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*  You might be thinking that the income effect offsets this: By taxing income, you not only make leisure less expensive, you also make people feel poorer. In response to feeling poorer, they may feel that they need to work harder to make up for the loss income. This works for an individual, but as economists James Gwartney and Richard Stroup long ago explained in the American Economic Review, it does not work for society as a whole. This is because governments do something with the money they collect in taxes. And the income effect of spending government revenue makes people work less. So at the economy-wide level, the income effect from spending offsets the income effect from taxing. All you have left is the substitution effect and that unambiguously reduces labor supply.

 

Why Favor Manufacturing?

Pop Quiz: Did the Tea Act of 1773 raise or lower taxes on tea?

I suspect that many Americans believe that it must have raised taxes. We all know that it got the colonists quite upset. They must have been mad because they felt they were “taxed enough already,” right?

Wrong. The Tea Act actually lowered taxes. What got the colonists so upset was that it didn’t lower everyone’s taxes. It only lowered the taxes paid by one firm: the East India Tea Company. Historically, Americans don’t just oppose high taxation. They oppose inequitable taxation. That’s why I find it particularly puzzling that politicians in both parties are going out of their way to single out the manufacturing sector for favorable tax treatment.

"Boston Tea Party" by W.D. Cooper, Image in the Public Domain

The big government sponsored enterprise of the 18th Century was the British owned East India Tea Company. Like the GSEs of our time, the Company benefited from a number of government-granted perquisites, including a government charter and a monopoly on trade in the East. The Tea Act added one more privilege: inequitable taxation.

In 1767, in an effort to raise money, Parliament had passed the Townshend Acts which had imposed taxes on a number of colonial goods, including tea. But colonial resistance had led to partial repeal of these acts in 1770. After this, the only tax that remained was the tax on tea and it was paid by all companies that dealt in the trade. This wasn’t ideal for the Americans, but it was enough to make them stop protesting.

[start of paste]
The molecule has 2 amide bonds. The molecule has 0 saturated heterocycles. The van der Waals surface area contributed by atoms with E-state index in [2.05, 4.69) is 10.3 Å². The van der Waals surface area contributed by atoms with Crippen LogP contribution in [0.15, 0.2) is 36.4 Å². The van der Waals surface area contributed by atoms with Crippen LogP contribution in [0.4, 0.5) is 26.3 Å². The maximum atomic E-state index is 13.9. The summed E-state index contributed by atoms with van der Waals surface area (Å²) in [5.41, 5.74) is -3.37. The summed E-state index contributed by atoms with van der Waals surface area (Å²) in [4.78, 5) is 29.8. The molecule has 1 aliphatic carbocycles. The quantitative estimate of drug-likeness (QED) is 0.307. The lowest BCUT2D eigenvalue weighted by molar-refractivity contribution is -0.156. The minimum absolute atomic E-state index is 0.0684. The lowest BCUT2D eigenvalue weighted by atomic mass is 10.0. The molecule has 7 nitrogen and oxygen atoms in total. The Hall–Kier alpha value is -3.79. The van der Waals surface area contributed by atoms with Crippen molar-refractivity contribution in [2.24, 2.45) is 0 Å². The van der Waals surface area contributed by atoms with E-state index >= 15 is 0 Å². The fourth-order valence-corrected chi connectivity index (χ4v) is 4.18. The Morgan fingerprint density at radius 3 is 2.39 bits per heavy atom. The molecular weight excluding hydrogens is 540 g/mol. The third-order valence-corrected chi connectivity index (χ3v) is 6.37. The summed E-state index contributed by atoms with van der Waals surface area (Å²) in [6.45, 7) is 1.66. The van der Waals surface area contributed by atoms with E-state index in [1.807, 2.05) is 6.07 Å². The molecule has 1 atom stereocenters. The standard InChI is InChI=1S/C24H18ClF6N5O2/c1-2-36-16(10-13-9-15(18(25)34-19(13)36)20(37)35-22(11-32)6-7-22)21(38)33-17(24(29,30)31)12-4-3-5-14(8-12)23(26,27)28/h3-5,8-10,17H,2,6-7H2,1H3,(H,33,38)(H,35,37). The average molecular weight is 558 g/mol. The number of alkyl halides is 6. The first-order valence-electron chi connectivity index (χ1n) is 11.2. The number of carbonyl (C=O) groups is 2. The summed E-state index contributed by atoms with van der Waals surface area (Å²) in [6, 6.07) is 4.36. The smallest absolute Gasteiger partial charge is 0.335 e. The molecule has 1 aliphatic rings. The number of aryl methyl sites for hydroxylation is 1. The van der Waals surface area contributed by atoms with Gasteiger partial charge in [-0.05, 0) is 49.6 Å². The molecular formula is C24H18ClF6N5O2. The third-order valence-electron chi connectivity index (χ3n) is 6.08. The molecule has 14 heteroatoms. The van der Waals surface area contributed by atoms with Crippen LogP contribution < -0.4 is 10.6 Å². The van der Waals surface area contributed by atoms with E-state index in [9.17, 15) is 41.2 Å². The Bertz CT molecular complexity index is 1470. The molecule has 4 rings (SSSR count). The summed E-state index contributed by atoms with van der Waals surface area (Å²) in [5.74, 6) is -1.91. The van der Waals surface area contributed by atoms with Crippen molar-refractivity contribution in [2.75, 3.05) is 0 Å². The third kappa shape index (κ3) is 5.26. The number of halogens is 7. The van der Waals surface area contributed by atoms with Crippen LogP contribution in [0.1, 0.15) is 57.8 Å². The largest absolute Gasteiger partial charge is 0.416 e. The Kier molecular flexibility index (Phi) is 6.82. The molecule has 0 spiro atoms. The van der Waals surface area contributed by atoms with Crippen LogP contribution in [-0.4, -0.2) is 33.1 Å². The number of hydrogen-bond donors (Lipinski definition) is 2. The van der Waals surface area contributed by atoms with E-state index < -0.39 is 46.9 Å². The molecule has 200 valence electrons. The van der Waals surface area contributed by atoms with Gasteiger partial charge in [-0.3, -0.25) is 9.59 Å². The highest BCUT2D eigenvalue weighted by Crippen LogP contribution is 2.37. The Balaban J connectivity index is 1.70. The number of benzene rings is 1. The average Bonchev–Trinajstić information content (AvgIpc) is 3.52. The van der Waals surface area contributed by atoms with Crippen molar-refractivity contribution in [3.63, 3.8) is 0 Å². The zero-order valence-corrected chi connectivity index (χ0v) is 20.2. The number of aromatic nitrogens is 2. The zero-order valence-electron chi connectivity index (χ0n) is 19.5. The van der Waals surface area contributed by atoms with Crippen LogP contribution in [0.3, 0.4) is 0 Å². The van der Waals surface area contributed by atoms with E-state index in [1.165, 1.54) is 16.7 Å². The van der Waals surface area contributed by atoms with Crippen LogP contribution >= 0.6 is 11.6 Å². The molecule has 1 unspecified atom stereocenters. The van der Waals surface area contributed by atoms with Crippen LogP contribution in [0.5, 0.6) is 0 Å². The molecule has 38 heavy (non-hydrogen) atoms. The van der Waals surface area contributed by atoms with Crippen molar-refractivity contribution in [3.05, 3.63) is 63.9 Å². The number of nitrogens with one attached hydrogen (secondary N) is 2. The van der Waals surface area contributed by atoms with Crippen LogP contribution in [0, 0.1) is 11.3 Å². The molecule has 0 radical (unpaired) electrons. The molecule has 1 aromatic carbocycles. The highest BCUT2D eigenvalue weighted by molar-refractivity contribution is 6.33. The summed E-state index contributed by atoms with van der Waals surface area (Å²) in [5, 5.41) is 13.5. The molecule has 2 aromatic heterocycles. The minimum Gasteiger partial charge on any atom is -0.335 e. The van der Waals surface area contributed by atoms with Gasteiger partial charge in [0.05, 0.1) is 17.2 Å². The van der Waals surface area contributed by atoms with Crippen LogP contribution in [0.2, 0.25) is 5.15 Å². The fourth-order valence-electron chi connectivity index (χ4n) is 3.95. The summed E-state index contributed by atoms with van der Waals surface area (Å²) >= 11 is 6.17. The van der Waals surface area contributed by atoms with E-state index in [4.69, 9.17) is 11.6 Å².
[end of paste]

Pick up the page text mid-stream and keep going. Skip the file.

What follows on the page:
All of that changed in 1773 when Parliament passed the Tea Act. Unlike the Townshend Acts, the Tea Act was not designed to raise revenue. In fact, it didn’t raise a single tax. Yet it sparked the most concentrated and violent protests in the simmering dispute between the mother country and the colonies.

The Tea Act exempted the East India Tea Company from the tea tax, permitting the company to undercut its rivals and giving it a monopoly in the tea trade. To use an increasingly common phrase from today, the act “picked winners and losers.” Perceiving themselves the losers, Americans were outraged. In Charleston they left the tea to rot on the docks. In New York and Philadelphia they sent it back to Britain. And, of course, in Boston they threw it into the harbor.

All of this has been going through my mind as I have been reading President Obama’s corporate income tax proposal. I’d like to be reading that the president plans to lower the rate for all U.S. firms. After all, there is bipartisan consensus that our corporate tax rate is highly uncompetitive. Instead, I’m reading that the president’s plan calls for preferential treatment of manufacturers.

Why? Because it has become politically popular to favor the manufacturing sector. Just ask Rick Santorum. He would cut the corporate tax rate to 17.5 percent for all firms except manufacturers. They would pay zero.

Apparently politicians are convinced that because manufacturers “make things” that we can see and touch, they ought to be treated favorably. But does the consumer who buys a college education derive any less value than the consumer who buys a Ford? Are those who spend thousands of dollars a year on health care, hospitality, insurance, banking, travel, and hundreds of other activities just imagining that these services are worthwhile? Are the workers in these industries any less worthy than the workers on an assembly line?

We all want to know what will be the next big industry of tomorrow. But this is a question that must be left up to the American consumer. Whenever a politician awards special privileges to one industry or another, he attempts to substitute his judgment for that of the consumer. In the process, the politician artificially draws labor and capital into the favored industries. Think of housing during the 1990s and 2000s. Lured by favorable tax and regulatory treatment, millions of workers went into housing, finance, and related industries. When it turned out the public didn’t want as many houses as the politicians did, all of these workers were stranded with outdated skill sets.

How many factory workers will lose their jobs when it turns out that political interest in manufacturing doesn’t guarantee customer interest in manufacturing?

President Obama’s former economic advisor, Christina Romer, recently parted with her former boss and questioned the wisdom of favoring manufacturers. In doing so she joined a venerable American tradition in opposing inequitable taxation. It would be nice if more Americans joined her.

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Update: Veronique de Rugy weighs in with a nice post here.